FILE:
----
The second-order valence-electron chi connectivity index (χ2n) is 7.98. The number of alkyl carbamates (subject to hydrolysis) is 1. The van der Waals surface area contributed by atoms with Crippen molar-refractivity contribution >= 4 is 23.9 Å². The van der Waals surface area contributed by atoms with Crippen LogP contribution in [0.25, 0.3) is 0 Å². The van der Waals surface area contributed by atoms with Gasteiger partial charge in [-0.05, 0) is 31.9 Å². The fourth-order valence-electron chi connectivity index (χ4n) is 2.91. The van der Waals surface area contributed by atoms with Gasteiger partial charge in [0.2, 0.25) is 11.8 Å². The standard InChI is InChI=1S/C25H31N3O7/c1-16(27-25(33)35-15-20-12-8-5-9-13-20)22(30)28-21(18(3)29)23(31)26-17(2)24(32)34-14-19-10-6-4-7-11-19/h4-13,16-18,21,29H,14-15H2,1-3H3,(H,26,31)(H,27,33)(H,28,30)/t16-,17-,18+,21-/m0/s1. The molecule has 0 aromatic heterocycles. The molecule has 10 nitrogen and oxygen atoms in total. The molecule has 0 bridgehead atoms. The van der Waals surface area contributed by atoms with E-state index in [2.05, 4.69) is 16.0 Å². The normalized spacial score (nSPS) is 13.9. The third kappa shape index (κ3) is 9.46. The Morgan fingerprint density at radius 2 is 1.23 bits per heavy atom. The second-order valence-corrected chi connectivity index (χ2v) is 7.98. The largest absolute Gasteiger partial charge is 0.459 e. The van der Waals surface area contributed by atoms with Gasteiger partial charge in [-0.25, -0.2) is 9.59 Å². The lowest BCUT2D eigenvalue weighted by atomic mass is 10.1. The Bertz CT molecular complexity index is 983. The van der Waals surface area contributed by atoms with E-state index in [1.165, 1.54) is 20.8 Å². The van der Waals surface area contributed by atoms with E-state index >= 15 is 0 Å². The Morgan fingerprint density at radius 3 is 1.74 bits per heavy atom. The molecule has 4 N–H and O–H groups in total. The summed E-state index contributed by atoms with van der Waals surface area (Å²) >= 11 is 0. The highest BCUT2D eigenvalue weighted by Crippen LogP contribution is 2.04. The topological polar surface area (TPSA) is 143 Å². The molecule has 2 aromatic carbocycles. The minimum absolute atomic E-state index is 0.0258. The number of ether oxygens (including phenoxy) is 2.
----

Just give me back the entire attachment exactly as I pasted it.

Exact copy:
The second-order valence-electron chi connectivity index (χ2n) is 7.98. The number of alkyl carbamates (subject to hydrolysis) is 1. The van der Waals surface area contributed by atoms with Crippen molar-refractivity contribution >= 4 is 23.9 Å². The van der Waals surface area contributed by atoms with Crippen LogP contribution in [0.25, 0.3) is 0 Å². The van der Waals surface area contributed by atoms with Gasteiger partial charge in [-0.05, 0) is 31.9 Å². The fourth-order valence-electron chi connectivity index (χ4n) is 2.91. The van der Waals surface area contributed by atoms with Gasteiger partial charge in [0.2, 0.25) is 11.8 Å². The standard InChI is InChI=1S/C25H31N3O7/c1-16(27-25(33)35-15-20-12-8-5-9-13-20)22(30)28-21(18(3)29)23(31)26-17(2)24(32)34-14-19-10-6-4-7-11-19/h4-13,16-18,21,29H,14-15H2,1-3H3,(H,26,31)(H,27,33)(H,28,30)/t16-,17-,18+,21-/m0/s1. The molecule has 0 aromatic heterocycles. The molecule has 10 nitrogen and oxygen atoms in total. The molecule has 0 bridgehead atoms. The van der Waals surface area contributed by atoms with E-state index in [2.05, 4.69) is 16.0 Å². The normalized spacial score (nSPS) is 13.9. The third kappa shape index (κ3) is 9.46. The Morgan fingerprint density at radius 2 is 1.23 bits per heavy atom. The second-order valence-corrected chi connectivity index (χ2v) is 7.98. The largest absolute Gasteiger partial charge is 0.459 e. The van der Waals surface area contributed by atoms with Gasteiger partial charge in [-0.25, -0.2) is 9.59 Å². The lowest BCUT2D eigenvalue weighted by atomic mass is 10.1. The Bertz CT molecular complexity index is 983. The van der Waals surface area contributed by atoms with E-state index in [1.165, 1.54) is 20.8 Å². The van der Waals surface area contributed by atoms with E-state index >= 15 is 0 Å². The Morgan fingerprint density at radius 3 is 1.74 bits per heavy atom. The molecule has 4 N–H and O–H groups in total. The summed E-state index contributed by atoms with van der Waals surface area (Å²) >= 11 is 0. The highest BCUT2D eigenvalue weighted by Crippen LogP contribution is 2.04. The topological polar surface area (TPSA) is 143 Å². The molecule has 2 aromatic carbocycles. The minimum absolute atomic E-state index is 0.0258. The number of ether oxygens (including phenoxy) is 2.